Most of the land in this area is now owned and exploited by forestry companies, which leave very little of it to the local indigenous communities. The benefits extracted from exploiting this land are practically never shared with the Mapuche, so a number of armed groups started carrying out attacks against companies and large farming estates by destroying their equipment, trucks and property.
An unsafe environment
There have however also been recent instances where small Chilean farms have been targeted and non-indigenous Chilean civilians were attacked or killed, events that had very rarely taken place in the past. There has also been a growing number of arson attacks on homes and shootouts with fatalities in the last year, making the area highly unsafe for local residents.
The conservative Piñera government chose a repressive approach by placing the entire Southern Macrozone under a State of Emergency with military control. But the militarized special police forces deployed to deal with the clashes were often accused of abusing their power and committing human rights abuses, as well as killing unarmed Mapuche.
The Boric administration then decided to lift the measure and send senior officials on-site to start a dialogue instead. Nevertheless, during her visit to the area, Interior Minister Izkia Siches was still met with bullets in Araucanía, proof that the new government was not welcomed either. Her trip had to be diverted and certain planned talks had to be canceled or postponed.
Most Mapuche communities in Chile do not support a full separation from the Chilean state. Instead, they aspire to more autonomy through self-government and the recognition of their language and traditional authorities. “I can say very responsibly that 70 percent of the Mapuche people embrace the institutional solution. The more hardline, radical sectors … are a minority,” Mapuche writer Pedro Cayuqueo told Al Jazeera.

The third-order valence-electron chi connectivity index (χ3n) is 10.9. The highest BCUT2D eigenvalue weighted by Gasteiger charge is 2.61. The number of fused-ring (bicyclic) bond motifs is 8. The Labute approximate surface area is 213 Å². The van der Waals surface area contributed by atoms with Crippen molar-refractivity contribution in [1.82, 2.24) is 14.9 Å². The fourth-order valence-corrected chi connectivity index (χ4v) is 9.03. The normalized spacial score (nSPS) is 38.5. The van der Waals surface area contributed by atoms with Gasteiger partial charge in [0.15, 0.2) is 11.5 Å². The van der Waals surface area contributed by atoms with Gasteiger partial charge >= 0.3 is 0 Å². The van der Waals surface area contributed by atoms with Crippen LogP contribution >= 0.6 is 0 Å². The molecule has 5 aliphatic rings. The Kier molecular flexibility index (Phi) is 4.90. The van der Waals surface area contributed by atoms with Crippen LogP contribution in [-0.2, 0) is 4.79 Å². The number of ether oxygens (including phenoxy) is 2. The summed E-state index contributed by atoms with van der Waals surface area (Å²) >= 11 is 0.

Local deputies called on the government to reinstate the State of Emergency as soon as possible and go forth with dialogue from there. Undersecretary Monsalve responded by saying that “there is always a debate regarding the State of Exception versus the absence of a State of Exception. I want to say that the main problem behind crimes of this nature is the presence of organized crime …. Criminal organizations are a threat to the security of people, we cannot allow them to take control of the territories.”
After convening an emergency police committee in light of a recent increase in the frequency of attacks, he concluded that “we understand that we must strengthen the capacity of the government in the territory, to face severe problems. And therefore, it is appropriate to make decisions to guarantee it.” What remains to be seen is the form which these decisions will take.
Stephanie Iancu just graduated with a bachelor’s degree in International Relations and she is aiming to go on and earn a postgraduate degree in Journalism. Her main areas of interest are politics, women’s rights, human rights and culture. She is currently taking a gap year and staying in New York while interning at Chile Today.